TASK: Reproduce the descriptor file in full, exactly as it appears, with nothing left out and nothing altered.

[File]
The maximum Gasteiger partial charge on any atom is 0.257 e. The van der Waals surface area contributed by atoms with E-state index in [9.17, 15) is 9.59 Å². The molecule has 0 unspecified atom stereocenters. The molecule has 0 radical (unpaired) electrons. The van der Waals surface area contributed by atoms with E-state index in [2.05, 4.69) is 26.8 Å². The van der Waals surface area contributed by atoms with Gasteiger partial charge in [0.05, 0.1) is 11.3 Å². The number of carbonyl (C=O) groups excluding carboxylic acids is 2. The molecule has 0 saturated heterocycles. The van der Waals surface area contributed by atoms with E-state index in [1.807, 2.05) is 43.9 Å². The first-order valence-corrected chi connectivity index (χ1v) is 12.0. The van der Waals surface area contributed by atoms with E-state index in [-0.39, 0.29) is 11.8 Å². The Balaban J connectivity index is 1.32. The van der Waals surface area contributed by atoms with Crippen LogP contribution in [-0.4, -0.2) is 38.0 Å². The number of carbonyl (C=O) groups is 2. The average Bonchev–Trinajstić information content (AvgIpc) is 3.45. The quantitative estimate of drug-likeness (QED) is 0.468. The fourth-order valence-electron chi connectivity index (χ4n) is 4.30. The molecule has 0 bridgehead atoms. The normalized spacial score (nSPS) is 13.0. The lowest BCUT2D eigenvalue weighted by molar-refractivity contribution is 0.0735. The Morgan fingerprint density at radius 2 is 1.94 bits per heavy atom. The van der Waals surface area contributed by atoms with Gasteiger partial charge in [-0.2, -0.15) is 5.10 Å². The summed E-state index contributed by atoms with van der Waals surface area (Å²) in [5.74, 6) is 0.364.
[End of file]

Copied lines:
The maximum Gasteiger partial charge on any atom is 0.257 e. The van der Waals surface area contributed by atoms with E-state index in [9.17, 15) is 9.59 Å². The molecule has 0 unspecified atom stereocenters. The molecule has 0 radical (unpaired) electrons. The van der Waals surface area contributed by atoms with E-state index in [2.05, 4.69) is 26.8 Å². The van der Waals surface area contributed by atoms with Gasteiger partial charge in [0.05, 0.1) is 11.3 Å². The number of carbonyl (C=O) groups excluding carboxylic acids is 2. The molecule has 0 saturated heterocycles. The van der Waals surface area contributed by atoms with E-state index in [1.807, 2.05) is 43.9 Å². The first-order valence-corrected chi connectivity index (χ1v) is 12.0. The van der Waals surface area contributed by atoms with E-state index in [-0.39, 0.29) is 11.8 Å². The Balaban J connectivity index is 1.32. The van der Waals surface area contributed by atoms with Crippen LogP contribution in [-0.4, -0.2) is 38.0 Å². The number of carbonyl (C=O) groups is 2. The average Bonchev–Trinajstić information content (AvgIpc) is 3.45. The quantitative estimate of drug-likeness (QED) is 0.468. The fourth-order valence-electron chi connectivity index (χ4n) is 4.30. The molecule has 0 bridgehead atoms. The normalized spacial score (nSPS) is 13.0. The lowest BCUT2D eigenvalue weighted by molar-refractivity contribution is 0.0735. The Morgan fingerprint density at radius 2 is 1.94 bits per heavy atom. The van der Waals surface area contributed by atoms with Gasteiger partial charge in [-0.2, -0.15) is 5.10 Å². The summed E-state index contributed by atoms with van der Waals surface area (Å²) in [5.74, 6) is 0.364.